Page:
Open banking provides additional security benefits to consumers as well. These benefits include being able to see through your online banking portal exactly which apps have been granted access to your information.

On that page, consumers can also revoke access at any time in a very simple, straightforward process. All it takes is a few clicks. 



Pentadata’s Commitment to Security

We believe that consumers have a right to keep their personal information private and protected. Pentadata’s open banking methods and APIs are designed to be as secure as possible, and we’re continually working to stay up on best practices in this arena. We’re committed to protecting personal data that consumers choose to share across different platforms.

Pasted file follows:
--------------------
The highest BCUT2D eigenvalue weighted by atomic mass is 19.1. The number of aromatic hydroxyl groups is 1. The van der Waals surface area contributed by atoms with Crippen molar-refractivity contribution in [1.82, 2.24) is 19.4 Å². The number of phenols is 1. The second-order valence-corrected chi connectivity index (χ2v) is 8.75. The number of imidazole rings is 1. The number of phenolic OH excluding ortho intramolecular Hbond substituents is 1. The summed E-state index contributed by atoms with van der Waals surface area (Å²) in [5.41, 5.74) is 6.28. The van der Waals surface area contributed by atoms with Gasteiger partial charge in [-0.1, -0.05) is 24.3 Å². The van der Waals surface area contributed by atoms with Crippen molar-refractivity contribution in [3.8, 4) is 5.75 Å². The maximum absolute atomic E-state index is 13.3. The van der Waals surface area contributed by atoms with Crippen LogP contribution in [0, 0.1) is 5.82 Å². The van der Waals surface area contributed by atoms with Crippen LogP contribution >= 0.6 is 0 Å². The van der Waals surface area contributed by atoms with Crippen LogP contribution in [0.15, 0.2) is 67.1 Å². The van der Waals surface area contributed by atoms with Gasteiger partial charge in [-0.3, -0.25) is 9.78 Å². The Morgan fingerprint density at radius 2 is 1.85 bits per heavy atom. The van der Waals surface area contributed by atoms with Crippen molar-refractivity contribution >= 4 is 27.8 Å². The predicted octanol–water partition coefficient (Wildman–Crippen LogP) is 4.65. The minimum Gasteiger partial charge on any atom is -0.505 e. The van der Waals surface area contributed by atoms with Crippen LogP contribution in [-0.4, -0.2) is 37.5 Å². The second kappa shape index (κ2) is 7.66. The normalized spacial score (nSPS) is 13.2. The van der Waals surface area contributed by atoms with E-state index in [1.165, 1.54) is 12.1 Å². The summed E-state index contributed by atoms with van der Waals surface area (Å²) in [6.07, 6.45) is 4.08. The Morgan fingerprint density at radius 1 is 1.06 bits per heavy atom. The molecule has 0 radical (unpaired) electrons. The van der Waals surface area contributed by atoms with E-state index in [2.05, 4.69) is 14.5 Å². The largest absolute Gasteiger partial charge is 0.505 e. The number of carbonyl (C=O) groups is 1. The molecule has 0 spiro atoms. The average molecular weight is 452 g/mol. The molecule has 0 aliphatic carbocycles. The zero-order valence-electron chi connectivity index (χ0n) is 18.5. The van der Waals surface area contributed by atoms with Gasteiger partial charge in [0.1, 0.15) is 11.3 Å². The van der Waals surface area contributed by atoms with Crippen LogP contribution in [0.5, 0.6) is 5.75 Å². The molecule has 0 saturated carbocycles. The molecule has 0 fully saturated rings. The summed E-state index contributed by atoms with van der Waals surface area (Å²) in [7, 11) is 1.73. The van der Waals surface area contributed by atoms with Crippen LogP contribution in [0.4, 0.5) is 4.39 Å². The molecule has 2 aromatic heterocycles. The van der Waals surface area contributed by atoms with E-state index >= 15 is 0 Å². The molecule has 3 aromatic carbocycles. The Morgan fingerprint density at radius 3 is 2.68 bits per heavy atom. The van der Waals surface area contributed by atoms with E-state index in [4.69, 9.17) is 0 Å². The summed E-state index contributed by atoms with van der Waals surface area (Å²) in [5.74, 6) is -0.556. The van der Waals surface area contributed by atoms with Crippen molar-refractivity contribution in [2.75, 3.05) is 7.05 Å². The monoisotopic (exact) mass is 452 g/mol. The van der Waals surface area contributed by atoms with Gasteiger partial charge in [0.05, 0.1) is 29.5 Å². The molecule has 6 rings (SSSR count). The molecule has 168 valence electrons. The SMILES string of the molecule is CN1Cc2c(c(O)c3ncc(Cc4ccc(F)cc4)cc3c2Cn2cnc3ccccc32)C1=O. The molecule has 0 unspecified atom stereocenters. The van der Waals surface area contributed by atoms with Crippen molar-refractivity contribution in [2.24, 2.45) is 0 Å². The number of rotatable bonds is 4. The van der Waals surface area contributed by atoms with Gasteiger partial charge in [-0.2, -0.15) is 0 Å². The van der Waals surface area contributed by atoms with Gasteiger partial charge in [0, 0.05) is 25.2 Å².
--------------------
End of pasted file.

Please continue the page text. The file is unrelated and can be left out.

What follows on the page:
We know that security is important not only to consumers; it also matters to the companies they work with. In order to succeed, an application or program must have the ability to keep their customer’s information safe. When you partner with us, we can guarantee the consumer information you need will come to you with the highest measures of security in place. 

If you’re interested in finding out more about how Pentadata can help you with data security, contact us today.